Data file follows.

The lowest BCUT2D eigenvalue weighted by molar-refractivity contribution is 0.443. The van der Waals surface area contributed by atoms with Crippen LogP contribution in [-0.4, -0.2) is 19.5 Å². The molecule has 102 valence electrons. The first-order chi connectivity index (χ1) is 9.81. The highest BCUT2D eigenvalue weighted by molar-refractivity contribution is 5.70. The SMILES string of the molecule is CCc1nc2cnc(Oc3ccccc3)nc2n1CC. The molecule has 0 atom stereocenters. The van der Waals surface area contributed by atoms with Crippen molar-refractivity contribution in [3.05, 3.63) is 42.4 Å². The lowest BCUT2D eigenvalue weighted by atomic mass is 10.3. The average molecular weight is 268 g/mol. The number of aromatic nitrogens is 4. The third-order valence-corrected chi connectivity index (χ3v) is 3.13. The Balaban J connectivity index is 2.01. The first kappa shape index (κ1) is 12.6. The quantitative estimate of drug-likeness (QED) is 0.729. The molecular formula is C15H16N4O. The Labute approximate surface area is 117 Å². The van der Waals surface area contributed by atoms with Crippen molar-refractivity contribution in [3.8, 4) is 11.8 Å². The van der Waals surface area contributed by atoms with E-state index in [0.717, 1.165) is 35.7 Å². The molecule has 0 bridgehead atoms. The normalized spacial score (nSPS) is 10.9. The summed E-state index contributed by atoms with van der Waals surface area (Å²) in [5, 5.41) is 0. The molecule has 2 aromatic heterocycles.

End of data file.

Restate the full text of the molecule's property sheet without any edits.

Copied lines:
The lowest BCUT2D eigenvalue weighted by molar-refractivity contribution is 0.443. The van der Waals surface area contributed by atoms with Crippen LogP contribution in [-0.4, -0.2) is 19.5 Å². The molecule has 102 valence electrons. The first-order chi connectivity index (χ1) is 9.81. The highest BCUT2D eigenvalue weighted by molar-refractivity contribution is 5.70. The SMILES string of the molecule is CCc1nc2cnc(Oc3ccccc3)nc2n1CC. The molecule has 0 atom stereocenters. The van der Waals surface area contributed by atoms with Crippen molar-refractivity contribution in [3.05, 3.63) is 42.4 Å². The lowest BCUT2D eigenvalue weighted by atomic mass is 10.3. The average molecular weight is 268 g/mol. The number of aromatic nitrogens is 4. The third-order valence-corrected chi connectivity index (χ3v) is 3.13. The Balaban J connectivity index is 2.01. The first kappa shape index (κ1) is 12.6. The quantitative estimate of drug-likeness (QED) is 0.729. The molecular formula is C15H16N4O. The Labute approximate surface area is 117 Å². The van der Waals surface area contributed by atoms with Crippen molar-refractivity contribution in [3.8, 4) is 11.8 Å². The van der Waals surface area contributed by atoms with E-state index in [0.717, 1.165) is 35.7 Å². The molecule has 0 bridgehead atoms. The normalized spacial score (nSPS) is 10.9. The summed E-state index contributed by atoms with van der Waals surface area (Å²) in [5, 5.41) is 0. The molecule has 2 aromatic heterocycles.